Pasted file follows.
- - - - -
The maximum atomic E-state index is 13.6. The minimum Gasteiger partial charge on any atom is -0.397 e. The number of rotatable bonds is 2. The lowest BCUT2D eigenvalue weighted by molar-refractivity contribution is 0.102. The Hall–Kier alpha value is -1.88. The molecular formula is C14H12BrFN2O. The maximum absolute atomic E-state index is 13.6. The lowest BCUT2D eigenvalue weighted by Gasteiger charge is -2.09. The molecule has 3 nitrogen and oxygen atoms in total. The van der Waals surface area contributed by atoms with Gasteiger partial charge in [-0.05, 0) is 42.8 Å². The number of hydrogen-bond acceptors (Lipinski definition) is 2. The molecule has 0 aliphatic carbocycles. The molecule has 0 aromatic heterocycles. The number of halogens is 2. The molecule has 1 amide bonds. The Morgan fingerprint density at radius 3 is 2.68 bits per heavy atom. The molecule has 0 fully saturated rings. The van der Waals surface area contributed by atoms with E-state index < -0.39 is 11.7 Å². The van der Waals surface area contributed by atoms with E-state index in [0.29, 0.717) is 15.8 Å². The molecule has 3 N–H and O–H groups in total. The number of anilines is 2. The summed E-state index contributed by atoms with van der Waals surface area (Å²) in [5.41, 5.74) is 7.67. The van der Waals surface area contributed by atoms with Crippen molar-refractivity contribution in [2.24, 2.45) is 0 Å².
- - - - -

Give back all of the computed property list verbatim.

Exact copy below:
The maximum atomic E-state index is 13.6. The minimum Gasteiger partial charge on any atom is -0.397 e. The number of rotatable bonds is 2. The lowest BCUT2D eigenvalue weighted by molar-refractivity contribution is 0.102. The Hall–Kier alpha value is -1.88. The molecular formula is C14H12BrFN2O. The maximum absolute atomic E-state index is 13.6. The lowest BCUT2D eigenvalue weighted by Gasteiger charge is -2.09. The molecule has 3 nitrogen and oxygen atoms in total. The van der Waals surface area contributed by atoms with Gasteiger partial charge in [-0.05, 0) is 42.8 Å². The number of hydrogen-bond acceptors (Lipinski definition) is 2. The molecule has 0 aliphatic carbocycles. The molecule has 0 aromatic heterocycles. The number of halogens is 2. The molecule has 1 amide bonds. The Morgan fingerprint density at radius 3 is 2.68 bits per heavy atom. The molecule has 0 fully saturated rings. The van der Waals surface area contributed by atoms with E-state index < -0.39 is 11.7 Å². The van der Waals surface area contributed by atoms with E-state index in [0.29, 0.717) is 15.8 Å². The molecule has 3 N–H and O–H groups in total. The number of anilines is 2. The summed E-state index contributed by atoms with van der Waals surface area (Å²) in [5.41, 5.74) is 7.67. The van der Waals surface area contributed by atoms with Crippen molar-refractivity contribution in [2.24, 2.45) is 0 Å².